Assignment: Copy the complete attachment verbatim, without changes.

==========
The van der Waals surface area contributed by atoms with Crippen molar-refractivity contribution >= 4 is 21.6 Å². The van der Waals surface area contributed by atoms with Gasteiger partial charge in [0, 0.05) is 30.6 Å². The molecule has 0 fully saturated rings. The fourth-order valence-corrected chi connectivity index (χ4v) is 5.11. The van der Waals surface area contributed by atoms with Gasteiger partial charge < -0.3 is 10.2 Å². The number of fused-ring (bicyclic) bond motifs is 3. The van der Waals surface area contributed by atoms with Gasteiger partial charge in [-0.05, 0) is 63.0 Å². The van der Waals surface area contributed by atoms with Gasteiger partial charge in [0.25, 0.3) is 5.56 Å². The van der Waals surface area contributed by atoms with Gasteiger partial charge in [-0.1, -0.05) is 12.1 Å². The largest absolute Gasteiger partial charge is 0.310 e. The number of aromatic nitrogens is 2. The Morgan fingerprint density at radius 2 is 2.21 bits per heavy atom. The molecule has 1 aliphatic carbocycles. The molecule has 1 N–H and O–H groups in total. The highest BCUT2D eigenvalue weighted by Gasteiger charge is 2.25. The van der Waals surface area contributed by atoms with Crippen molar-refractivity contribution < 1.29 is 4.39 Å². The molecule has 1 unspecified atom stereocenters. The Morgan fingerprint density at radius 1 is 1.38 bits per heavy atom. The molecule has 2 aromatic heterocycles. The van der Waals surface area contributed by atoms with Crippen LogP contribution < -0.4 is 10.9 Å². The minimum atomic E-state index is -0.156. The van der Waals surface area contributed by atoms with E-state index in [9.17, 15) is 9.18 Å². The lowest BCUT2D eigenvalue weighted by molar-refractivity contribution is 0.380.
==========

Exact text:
The van der Waals surface area contributed by atoms with Crippen molar-refractivity contribution >= 4 is 21.6 Å². The van der Waals surface area contributed by atoms with Gasteiger partial charge in [0, 0.05) is 30.6 Å². The molecule has 0 fully saturated rings. The fourth-order valence-corrected chi connectivity index (χ4v) is 5.11. The van der Waals surface area contributed by atoms with Gasteiger partial charge < -0.3 is 10.2 Å². The number of fused-ring (bicyclic) bond motifs is 3. The van der Waals surface area contributed by atoms with Gasteiger partial charge in [-0.05, 0) is 63.0 Å². The van der Waals surface area contributed by atoms with Gasteiger partial charge in [0.25, 0.3) is 5.56 Å². The van der Waals surface area contributed by atoms with Gasteiger partial charge in [-0.1, -0.05) is 12.1 Å². The largest absolute Gasteiger partial charge is 0.310 e. The number of aromatic nitrogens is 2. The Morgan fingerprint density at radius 2 is 2.21 bits per heavy atom. The molecule has 1 aliphatic carbocycles. The molecule has 1 N–H and O–H groups in total. The highest BCUT2D eigenvalue weighted by Gasteiger charge is 2.25. The van der Waals surface area contributed by atoms with Crippen molar-refractivity contribution < 1.29 is 4.39 Å². The molecule has 1 unspecified atom stereocenters. The Morgan fingerprint density at radius 1 is 1.38 bits per heavy atom. The molecule has 2 aromatic heterocycles. The van der Waals surface area contributed by atoms with Crippen LogP contribution < -0.4 is 10.9 Å². The minimum atomic E-state index is -0.156. The van der Waals surface area contributed by atoms with E-state index in [9.17, 15) is 9.18 Å². The lowest BCUT2D eigenvalue weighted by molar-refractivity contribution is 0.380.